144 The Broadway,
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Previous Names: Elite Picture Palace, Elite Cinema
Located in the southwest London district of Wimbledon. The Elite Picture Palace opened on 7th February 1920. It was designed by architect Lt. Col. James E. Adamson. The name ‘Elite’ was inscribed in stone at the top of the building and the brick and stone façade had a semi-circular ‘bow’ shaped extension in the centre which contained the main entrance and windows above. Inside the auditorium seating was provided for 1,005. There was a small organ which was manufactured by a company named Reeves.
In 1925 a new organ was installed, a Christie 3Manual/7Rank theatre organ, which was opened by Steff Langston. In 1927 it was taken over by the J.F. Emery Circuit, but they only operating it for a year. In 1928 it was taken over by Lou Morris and the cinema was enlarged to the plans of architect Robert Cromie and it now had an increase of 280 extra seats giving a total seating capacity of 1,285 when it re-opened in September 1928. It was equipped with a Christie 3 manual 7 ranks organ.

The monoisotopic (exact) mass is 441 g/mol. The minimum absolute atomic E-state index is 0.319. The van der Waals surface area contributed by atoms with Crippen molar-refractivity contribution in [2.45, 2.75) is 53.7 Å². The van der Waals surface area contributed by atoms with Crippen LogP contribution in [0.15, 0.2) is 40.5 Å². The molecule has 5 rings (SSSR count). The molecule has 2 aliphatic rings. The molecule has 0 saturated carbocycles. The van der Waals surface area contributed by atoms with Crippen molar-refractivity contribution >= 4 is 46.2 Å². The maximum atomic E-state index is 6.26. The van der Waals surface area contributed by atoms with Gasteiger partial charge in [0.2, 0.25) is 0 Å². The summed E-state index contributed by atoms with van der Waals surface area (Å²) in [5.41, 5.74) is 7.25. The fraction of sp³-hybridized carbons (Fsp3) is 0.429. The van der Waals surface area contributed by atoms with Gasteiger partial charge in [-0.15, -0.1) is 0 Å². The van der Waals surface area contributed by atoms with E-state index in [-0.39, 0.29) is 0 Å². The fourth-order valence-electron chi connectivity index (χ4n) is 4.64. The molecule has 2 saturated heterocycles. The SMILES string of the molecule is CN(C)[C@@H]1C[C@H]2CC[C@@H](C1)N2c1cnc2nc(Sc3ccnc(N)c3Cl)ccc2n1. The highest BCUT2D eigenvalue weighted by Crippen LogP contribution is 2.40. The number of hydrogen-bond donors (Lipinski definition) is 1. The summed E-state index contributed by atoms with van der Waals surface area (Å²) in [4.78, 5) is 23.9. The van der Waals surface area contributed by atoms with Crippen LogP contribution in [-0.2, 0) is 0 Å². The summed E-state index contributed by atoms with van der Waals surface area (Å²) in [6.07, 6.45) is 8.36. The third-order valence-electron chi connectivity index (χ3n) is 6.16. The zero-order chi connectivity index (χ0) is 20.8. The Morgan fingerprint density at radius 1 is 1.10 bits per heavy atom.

It was closed for re-decoration in July 1931, re-opening on 3rd August 1931 with Claudette Colbert in “Manslaughter”. By 1933 it was operated by London & Southern Super Cinemas Ltd. In October 1935, the Elite Cinema was sold to the large chain of Associated British Cinemas (ABC).
ABC closed the Elite Cinema in mid-summer 1964 and the auditorium was completely re-constructed to the plans of their house architect C. ‘Jack’ Foster. Metal cladding was attached to the façade and the central ‘bow’ section was given a glazed appearance. It re-opened as the ABC on 12th September 1964 with Cliff Richard in “Wonderful Life”. Seating was now provided for 1,030.
The ABC closed on 26th February 1983 with Richard Gere in “An Officer and a Gentleman”. The building was boarded up and was eventually demolished during March-May 1985.
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